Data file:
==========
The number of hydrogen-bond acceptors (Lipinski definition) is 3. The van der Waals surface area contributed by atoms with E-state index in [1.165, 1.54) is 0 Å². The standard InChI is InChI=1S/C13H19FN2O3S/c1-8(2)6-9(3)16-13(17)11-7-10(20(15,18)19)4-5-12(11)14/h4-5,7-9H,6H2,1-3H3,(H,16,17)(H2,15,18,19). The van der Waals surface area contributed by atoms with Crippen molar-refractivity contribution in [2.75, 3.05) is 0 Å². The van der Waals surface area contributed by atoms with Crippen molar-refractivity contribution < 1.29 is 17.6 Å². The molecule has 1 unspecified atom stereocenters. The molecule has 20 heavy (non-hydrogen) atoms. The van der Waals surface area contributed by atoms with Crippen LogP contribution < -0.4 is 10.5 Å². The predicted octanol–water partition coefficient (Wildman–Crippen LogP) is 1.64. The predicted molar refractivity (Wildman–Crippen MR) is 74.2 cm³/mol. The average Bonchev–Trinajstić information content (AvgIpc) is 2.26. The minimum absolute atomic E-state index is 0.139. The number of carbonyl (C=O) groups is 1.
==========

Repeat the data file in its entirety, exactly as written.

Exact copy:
The number of hydrogen-bond acceptors (Lipinski definition) is 3. The van der Waals surface area contributed by atoms with E-state index in [1.165, 1.54) is 0 Å². The standard InChI is InChI=1S/C13H19FN2O3S/c1-8(2)6-9(3)16-13(17)11-7-10(20(15,18)19)4-5-12(11)14/h4-5,7-9H,6H2,1-3H3,(H,16,17)(H2,15,18,19). The van der Waals surface area contributed by atoms with Crippen molar-refractivity contribution in [2.75, 3.05) is 0 Å². The van der Waals surface area contributed by atoms with Crippen molar-refractivity contribution < 1.29 is 17.6 Å². The molecule has 1 unspecified atom stereocenters. The molecule has 20 heavy (non-hydrogen) atoms. The van der Waals surface area contributed by atoms with Crippen LogP contribution < -0.4 is 10.5 Å². The predicted octanol–water partition coefficient (Wildman–Crippen LogP) is 1.64. The predicted molar refractivity (Wildman–Crippen MR) is 74.2 cm³/mol. The average Bonchev–Trinajstić information content (AvgIpc) is 2.26. The minimum absolute atomic E-state index is 0.139. The number of carbonyl (C=O) groups is 1.